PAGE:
The Millionaire Mind
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|Author||Thomas J. Stanley|
|Published||2000 April 1, 2000 Andrews McMeel Publishing, LLC|
|Preceded by||The Millionaire Next Door|
|Followed by||Millionaire Women Next Door|
A follow-up to his earlier The Millionaire Next Door, Stanley draws upon research of America's affluent to examine the ideas, beliefs and practices of the segment of the financial elite. His findings are contrary to common belief, noting for example that high-wealth Americans typically use little or no consumer credit and tend to avoid conspicuous consumption of high-cost or high-status items. While The Millionaire Next Door focused on those with a net worth of at least US$1 million, The Millionaire Mind emphasizes those with a net worth of at least US$10 million.
Following up the bestseller The Millionaire Next Door, The Millionaire Mind analyzes the common environmental and lifestyle factors that preceded and resulted in this researched segment's ability to accumulate wealth.
Stanley's research on how the average American millionaire attained financial success are based on in-depth surveys and interviews with more than 1,300 millionaires. Personal details from this research are shared in the book include memories from their school days, personal thoughts on being "the smart kid in the dumb row," making difficult financial decisions, selecting a vocation and spending habits.
A review for Bainvestor gave the book a mixed reception, writing that it was an improvement on The Millionaire Next Door due to focusing more on why high-wealth people have certain beliefs or habits and providing a good guide to those interested in accumulating wealth, but the flaws included too much editorializing from Stanley and a lack of emphasis on entrepreneurs, which the reviewer suspected were underrepresented in Stanley's sample.
Tom Butler-Bowdon's review of The Millionaire Mind summarized the book as somewhat repetitive, but wrote: "here are a multitude of revealing facts and ideas besides, including the five 'foundation stones' of financial success most often mentioned by millionaires, enjoyable case histories and anecdotes of specific millionaires."
Trent Hamm of The Simple Dollar wrote that The Millionaire Next Door was probably superior overall for general-audience readers, but that The Millionaire Mind had the advantage of "focus[ing] on what I like to call 'life management' skills more than financial planning, which might be of interest to you if you’re looking for behavioral aspects of how millionaires act."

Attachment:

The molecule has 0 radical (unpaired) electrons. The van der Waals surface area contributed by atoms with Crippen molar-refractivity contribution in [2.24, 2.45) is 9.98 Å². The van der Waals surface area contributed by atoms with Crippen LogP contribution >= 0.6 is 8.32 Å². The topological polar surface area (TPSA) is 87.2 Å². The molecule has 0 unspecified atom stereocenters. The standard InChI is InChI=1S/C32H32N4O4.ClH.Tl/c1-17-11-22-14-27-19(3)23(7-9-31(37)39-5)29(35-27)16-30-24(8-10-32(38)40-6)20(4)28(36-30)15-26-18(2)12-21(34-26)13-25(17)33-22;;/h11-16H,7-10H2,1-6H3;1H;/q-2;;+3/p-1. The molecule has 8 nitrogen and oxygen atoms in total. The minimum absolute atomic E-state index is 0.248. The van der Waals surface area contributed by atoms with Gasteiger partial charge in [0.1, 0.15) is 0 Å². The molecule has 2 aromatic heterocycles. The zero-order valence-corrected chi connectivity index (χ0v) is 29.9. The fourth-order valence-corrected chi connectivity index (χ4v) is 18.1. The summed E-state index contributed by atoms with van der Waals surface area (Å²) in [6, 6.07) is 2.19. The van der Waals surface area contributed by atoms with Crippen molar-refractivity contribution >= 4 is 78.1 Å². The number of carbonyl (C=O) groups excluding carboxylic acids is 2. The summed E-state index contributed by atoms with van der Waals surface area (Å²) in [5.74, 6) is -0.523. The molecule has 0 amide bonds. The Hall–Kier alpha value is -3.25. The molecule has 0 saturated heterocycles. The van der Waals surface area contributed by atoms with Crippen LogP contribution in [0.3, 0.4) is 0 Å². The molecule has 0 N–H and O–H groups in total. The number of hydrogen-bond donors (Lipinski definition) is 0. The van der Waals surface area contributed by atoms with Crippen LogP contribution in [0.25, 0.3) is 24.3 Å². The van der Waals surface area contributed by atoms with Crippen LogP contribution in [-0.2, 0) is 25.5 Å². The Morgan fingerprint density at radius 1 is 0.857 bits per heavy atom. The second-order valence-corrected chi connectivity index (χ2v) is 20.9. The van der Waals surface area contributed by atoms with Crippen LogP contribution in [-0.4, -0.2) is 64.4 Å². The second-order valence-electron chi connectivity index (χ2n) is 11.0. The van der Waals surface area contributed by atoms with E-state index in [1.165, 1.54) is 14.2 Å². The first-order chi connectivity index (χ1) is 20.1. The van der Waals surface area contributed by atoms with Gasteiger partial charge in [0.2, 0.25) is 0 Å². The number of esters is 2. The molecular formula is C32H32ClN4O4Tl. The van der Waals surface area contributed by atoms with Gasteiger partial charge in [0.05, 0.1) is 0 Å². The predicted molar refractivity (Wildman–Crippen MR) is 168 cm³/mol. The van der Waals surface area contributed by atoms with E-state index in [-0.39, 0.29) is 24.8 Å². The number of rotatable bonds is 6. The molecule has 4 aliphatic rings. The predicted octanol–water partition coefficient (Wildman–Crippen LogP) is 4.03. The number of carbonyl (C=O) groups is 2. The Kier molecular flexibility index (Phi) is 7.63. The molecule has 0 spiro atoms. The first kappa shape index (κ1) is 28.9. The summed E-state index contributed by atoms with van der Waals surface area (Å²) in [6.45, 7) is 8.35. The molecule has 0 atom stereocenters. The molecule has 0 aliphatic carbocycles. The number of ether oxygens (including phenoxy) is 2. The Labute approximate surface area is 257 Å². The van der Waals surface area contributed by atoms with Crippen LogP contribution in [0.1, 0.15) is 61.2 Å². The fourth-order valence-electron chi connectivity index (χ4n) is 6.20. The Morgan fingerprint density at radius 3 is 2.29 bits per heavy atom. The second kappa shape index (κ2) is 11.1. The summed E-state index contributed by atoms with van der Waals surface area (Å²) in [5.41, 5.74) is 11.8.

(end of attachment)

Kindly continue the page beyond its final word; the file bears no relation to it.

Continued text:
Jim Lippard, a telecommunications professional and blogger, gave the book a negative review: "This is a deeply flawed book. It purports to be a description of the characteristics and attitudes that make wealthy people wealthy, but it is based mostly on their self-assessments without comparison to a control group. I suspect that this heavily underplays the role of random chance in success, and attributes causation where there is only correlation. Further, the author displays clear biases on a number of topics, which leads him to engage in ad hoc interpretation of his data, sometimes to argue for conclusions that are contrary to the clear implications of the data—such as his arguments for the importance of religion in the lives of millionaires."
Donald Mitchell, author and finance consultant, criticized The Millionaire Mind saying, "because of the way the sample was selected, you won't get much variety...[and that a] control group is essentially missing...."
Author of Millionaire Mind Thomas J. Stanley official website and blog
- Stanley, Thomas J. (2 August 2001). The Millionaire Mind. ISBN 978-0-7407-1858-8.
- Time line of author's achievements
- The Bainvestor
- Commentary by Tom Butler-Bowdon from the book 50 Success Classics
- "Review: The Millionaire Mind - The Simple Dollar". www.thesimpledollar.com. Archived from the original on 2013-09-23.
- Lippard, Jim (July 2, 2006). "Review of The Millionaire Mind". The Lippard Blog. Retrieved 2009-09-09.
- Mitchell, Donald (February 10, 2001). "A Limp Follow-On to The Millionaire Next Door". Amazon.com. Retrieved 2009-09-09.